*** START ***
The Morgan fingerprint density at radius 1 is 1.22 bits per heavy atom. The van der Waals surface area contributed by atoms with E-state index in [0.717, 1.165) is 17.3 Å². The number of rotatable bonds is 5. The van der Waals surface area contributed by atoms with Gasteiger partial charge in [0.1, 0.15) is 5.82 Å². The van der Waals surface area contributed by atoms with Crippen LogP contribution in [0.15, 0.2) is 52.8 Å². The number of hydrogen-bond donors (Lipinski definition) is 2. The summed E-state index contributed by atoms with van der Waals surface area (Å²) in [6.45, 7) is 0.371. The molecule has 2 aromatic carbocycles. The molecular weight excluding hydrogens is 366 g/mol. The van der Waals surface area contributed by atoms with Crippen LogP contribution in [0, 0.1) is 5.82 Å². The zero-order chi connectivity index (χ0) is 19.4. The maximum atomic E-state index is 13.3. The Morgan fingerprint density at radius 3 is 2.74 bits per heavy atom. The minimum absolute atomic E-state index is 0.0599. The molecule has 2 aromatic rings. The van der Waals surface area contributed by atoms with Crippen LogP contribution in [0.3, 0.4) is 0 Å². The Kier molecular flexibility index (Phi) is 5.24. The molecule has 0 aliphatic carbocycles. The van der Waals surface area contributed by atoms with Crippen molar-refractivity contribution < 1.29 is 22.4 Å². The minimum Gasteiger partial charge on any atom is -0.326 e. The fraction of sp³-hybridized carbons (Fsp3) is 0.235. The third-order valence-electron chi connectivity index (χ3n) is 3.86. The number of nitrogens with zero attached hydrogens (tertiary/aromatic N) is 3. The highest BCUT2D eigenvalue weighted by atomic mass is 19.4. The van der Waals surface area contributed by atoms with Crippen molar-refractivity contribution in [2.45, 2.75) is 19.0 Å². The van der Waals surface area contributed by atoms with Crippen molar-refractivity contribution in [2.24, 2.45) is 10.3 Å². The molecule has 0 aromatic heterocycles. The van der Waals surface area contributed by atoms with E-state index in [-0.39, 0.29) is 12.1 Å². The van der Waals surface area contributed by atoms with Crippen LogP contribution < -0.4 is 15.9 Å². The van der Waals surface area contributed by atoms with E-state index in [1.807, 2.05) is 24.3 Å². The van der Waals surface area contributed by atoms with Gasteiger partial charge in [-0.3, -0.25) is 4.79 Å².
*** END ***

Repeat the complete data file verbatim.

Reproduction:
The Morgan fingerprint density at radius 1 is 1.22 bits per heavy atom. The van der Waals surface area contributed by atoms with E-state index in [0.717, 1.165) is 17.3 Å². The number of rotatable bonds is 5. The van der Waals surface area contributed by atoms with Gasteiger partial charge in [0.1, 0.15) is 5.82 Å². The van der Waals surface area contributed by atoms with Crippen LogP contribution in [0.15, 0.2) is 52.8 Å². The number of hydrogen-bond donors (Lipinski definition) is 2. The summed E-state index contributed by atoms with van der Waals surface area (Å²) in [6.45, 7) is 0.371. The molecule has 2 aromatic carbocycles. The molecular weight excluding hydrogens is 366 g/mol. The van der Waals surface area contributed by atoms with Crippen LogP contribution in [0, 0.1) is 5.82 Å². The zero-order chi connectivity index (χ0) is 19.4. The maximum atomic E-state index is 13.3. The Morgan fingerprint density at radius 3 is 2.74 bits per heavy atom. The minimum absolute atomic E-state index is 0.0599. The molecule has 2 aromatic rings. The van der Waals surface area contributed by atoms with Crippen LogP contribution in [0.3, 0.4) is 0 Å². The Kier molecular flexibility index (Phi) is 5.24. The molecule has 0 aliphatic carbocycles. The van der Waals surface area contributed by atoms with Crippen molar-refractivity contribution < 1.29 is 22.4 Å². The minimum Gasteiger partial charge on any atom is -0.326 e. The fraction of sp³-hybridized carbons (Fsp3) is 0.235. The third-order valence-electron chi connectivity index (χ3n) is 3.86. The number of nitrogens with zero attached hydrogens (tertiary/aromatic N) is 3. The highest BCUT2D eigenvalue weighted by atomic mass is 19.4. The van der Waals surface area contributed by atoms with Crippen molar-refractivity contribution in [2.45, 2.75) is 19.0 Å². The van der Waals surface area contributed by atoms with Crippen molar-refractivity contribution in [2.24, 2.45) is 10.3 Å². The molecule has 0 aromatic heterocycles. The van der Waals surface area contributed by atoms with E-state index in [-0.39, 0.29) is 12.1 Å². The van der Waals surface area contributed by atoms with Crippen LogP contribution < -0.4 is 15.9 Å². The van der Waals surface area contributed by atoms with E-state index in [1.807, 2.05) is 24.3 Å². The van der Waals surface area contributed by atoms with Gasteiger partial charge in [-0.3, -0.25) is 4.79 Å².